A Daily Caller story alleging that Michele Bachmann suffers from incapacitating migraines is stirring up campaign news today, even reportedly leading to a scuffle between a reporter and two men from Bachmann’s camp. While the Bachmann campaign denies that the headaches would impair her abilities as president, some of her aides are said to have spoken up because “they are terrified about the impact the condition could have on Bachmann’s performance if she actually became president.”
One woman who weighed in on the issue long ago is essayist and literary journalist Joan Didion. In her 1968 essay “In Bed”—which the acclaimed writer once said she believed had gotten a bigger response than anything else she’d ever written—Didion describes the excruciating and at times alienating experience of having these intense headaches:
…I had no brain tumor, no eyestrain, no high blood pressure, nothing wrong with me at all: I simply had migraine headaches, and migraine headaches were, as everyone who did not have them knew, imaginary. I fought migraine then, ignored the warnings it sent, went to school and later to work in spite of it, sat through lectures in Middle English and presentations to advertisers with involuntary tears running down the right side of my face, threw up in washrooms, stumbled home by instinct, emptied ice trays onto my bed and tried to freeze the pain in my right temple, wished, only for a neurosurgeon who would do a lobotomy on house call, and cursed my imagination.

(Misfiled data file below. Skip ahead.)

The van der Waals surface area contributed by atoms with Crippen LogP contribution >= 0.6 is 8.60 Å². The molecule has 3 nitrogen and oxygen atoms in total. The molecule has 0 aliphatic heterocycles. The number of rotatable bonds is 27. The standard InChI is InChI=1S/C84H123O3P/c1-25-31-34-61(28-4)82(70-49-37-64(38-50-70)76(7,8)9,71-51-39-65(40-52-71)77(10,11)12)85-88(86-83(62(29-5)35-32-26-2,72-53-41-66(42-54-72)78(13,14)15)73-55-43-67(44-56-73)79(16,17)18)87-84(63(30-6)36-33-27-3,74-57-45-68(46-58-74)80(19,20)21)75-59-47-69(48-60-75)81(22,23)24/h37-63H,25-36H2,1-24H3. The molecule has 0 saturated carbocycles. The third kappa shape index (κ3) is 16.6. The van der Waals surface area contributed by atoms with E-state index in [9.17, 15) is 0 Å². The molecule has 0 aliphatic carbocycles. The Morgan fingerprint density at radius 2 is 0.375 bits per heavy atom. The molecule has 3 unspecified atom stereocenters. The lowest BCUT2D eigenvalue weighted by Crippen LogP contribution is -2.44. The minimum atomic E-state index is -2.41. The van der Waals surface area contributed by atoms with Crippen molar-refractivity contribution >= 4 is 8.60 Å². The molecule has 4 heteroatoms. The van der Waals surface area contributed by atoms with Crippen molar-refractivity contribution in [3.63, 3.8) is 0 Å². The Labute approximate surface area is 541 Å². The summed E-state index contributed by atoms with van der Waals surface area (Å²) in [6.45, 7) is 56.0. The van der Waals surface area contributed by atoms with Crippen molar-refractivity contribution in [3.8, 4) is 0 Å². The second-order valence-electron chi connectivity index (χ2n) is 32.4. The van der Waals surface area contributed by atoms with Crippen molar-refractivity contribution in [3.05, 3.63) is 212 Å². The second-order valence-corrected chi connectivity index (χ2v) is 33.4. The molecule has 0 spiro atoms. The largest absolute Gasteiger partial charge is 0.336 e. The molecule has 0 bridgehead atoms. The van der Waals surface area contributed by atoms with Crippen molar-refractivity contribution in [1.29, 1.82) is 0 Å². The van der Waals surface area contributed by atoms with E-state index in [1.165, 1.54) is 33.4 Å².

She goes on to describe how debilitating her migraine headaches could be, offering some possible context for Bachmann’s unnamed aides’ concerns:
When I am in a migraine aura (for some people the aura lasts fifteen minutes, for others several hours), I will drive through red lights, lose the house keys, spill whatever I am holding, lose the ability to focus my eyes or frame coherent sentences, and generally give the appearance of being on drugs, or drunk. The actual headache, when it comes, brings with it chills, sweating, nausea, a debility that seems to stretch the very limits of endurance. That no one dies of migraine seems, to someone deep into an attack, an ambiguous blessing.
Finally, Didion suggests that migraines might reveal something about a person’s character. She writes: “There certainly is what doctors call a ‘migraine personality,’ and that personality tends to be ambitious, inward, intolerant of error, rather rigidly organized, perfectionist.”
“In Bed” was later included in the 1979 collection The White Album; you can read the rest of it here.
For more on Bachmann’s migraines, and whether the Daily Caller’s report was sexist, head on over to Slate’s DoubleX blog. For the latest on this story, see the Slatest.